Wednesday, 8 December 2010

alternative report on welfare

i spent some time putting up a few posts at the hand mirror yesterday, one about a human rights facilitator's course i'm doing next year with the human rights commission; another linking to a post at kiwipolitico on the way men are represented in advertising; and a third about a conviction of a man filming his wife without her consent.

i've been reading some interesting stuff here & there. this long article about foster parenting is well worth a read, and really looks at some of those privilege issues i've been arguing about at the hand mirror (hat tip to blue milk, and a strong trigger warning for the article). for all the ugliness there is in the world, it is the work of this woman in doing the best she can to give back to society that continues to be an inspiration. i wish i had the kind of ability that she does.

there's also lots of good stuff on the wikileaks/julain assange stuff. i've not been keeping up with it as much as i would have liked, but here is a pretty good piece by giovanni (hat tip to the wonderful helen keviom). i may have some more to say about this another day.

i'm going to have a pretty hectic day tomorrow. the american special representative to muslim communities is in the country & she will be visiting hamilton. she reports directly to hilary clinton, so is in an important position. the current american ambassador has a post about her here. it'll be interesting to hear what she has to say, & to discuss some local issues with her.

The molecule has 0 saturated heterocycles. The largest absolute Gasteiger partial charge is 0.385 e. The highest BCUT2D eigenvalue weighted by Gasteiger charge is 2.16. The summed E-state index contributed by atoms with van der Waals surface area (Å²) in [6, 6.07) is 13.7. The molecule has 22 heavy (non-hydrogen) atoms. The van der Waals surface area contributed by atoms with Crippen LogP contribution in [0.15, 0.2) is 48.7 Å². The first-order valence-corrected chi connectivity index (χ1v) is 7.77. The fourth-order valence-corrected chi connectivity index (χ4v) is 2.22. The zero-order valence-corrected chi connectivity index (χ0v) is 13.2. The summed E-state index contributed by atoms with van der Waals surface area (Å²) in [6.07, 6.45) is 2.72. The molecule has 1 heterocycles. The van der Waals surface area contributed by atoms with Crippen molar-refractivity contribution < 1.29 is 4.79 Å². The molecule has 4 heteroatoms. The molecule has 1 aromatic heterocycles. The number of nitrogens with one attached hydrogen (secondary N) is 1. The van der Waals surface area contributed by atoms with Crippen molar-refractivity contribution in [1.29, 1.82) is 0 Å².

also looking forward to the launch of the alternative welfare group's report on welfare issues. after the nastiness of the government group's report, it will be good to see some decent policy recommendations. it's due to be released at the catholic cathedral in wellington, at 12.30pm.

the one thing i don't get about the government's position is the lack of respect for parenting. either you believe that parenting is a vitally important task & support parents to be there for their kids, or you throw the future of both parent & child(ren) away by forcing parents on the DPB into work. we all know the jobs aren't there, that any jobs available aren't usually limted to or during school hours (and what if the kids aren't even school age?), and that if someone has to be paid to mind the kids while the DPB parent is in work, then we should rather be paying the parent to be with their own children. it just makes no sense. so yes, i'm hoping for some much better solutions from the alternative group.

and i'm still waiting for the party that will campaign on raising benefit levels so that people who have ended up in difficult circumstances at least have a decent income. it's unfortunately not a populist policy, not one that will win votes. which says something quite sad about our country really, that this is a policy that the majority wouldn't support and that political parties are not even willing to try to sell. sigh.

1 comment:

AnneE said...

Couldn't agree more - see my Elsewoman post on human rights and welfare. What a horrible word this has become, by the way. It was never used in this sense in NZ until the anti-poor hard right here forced it on us.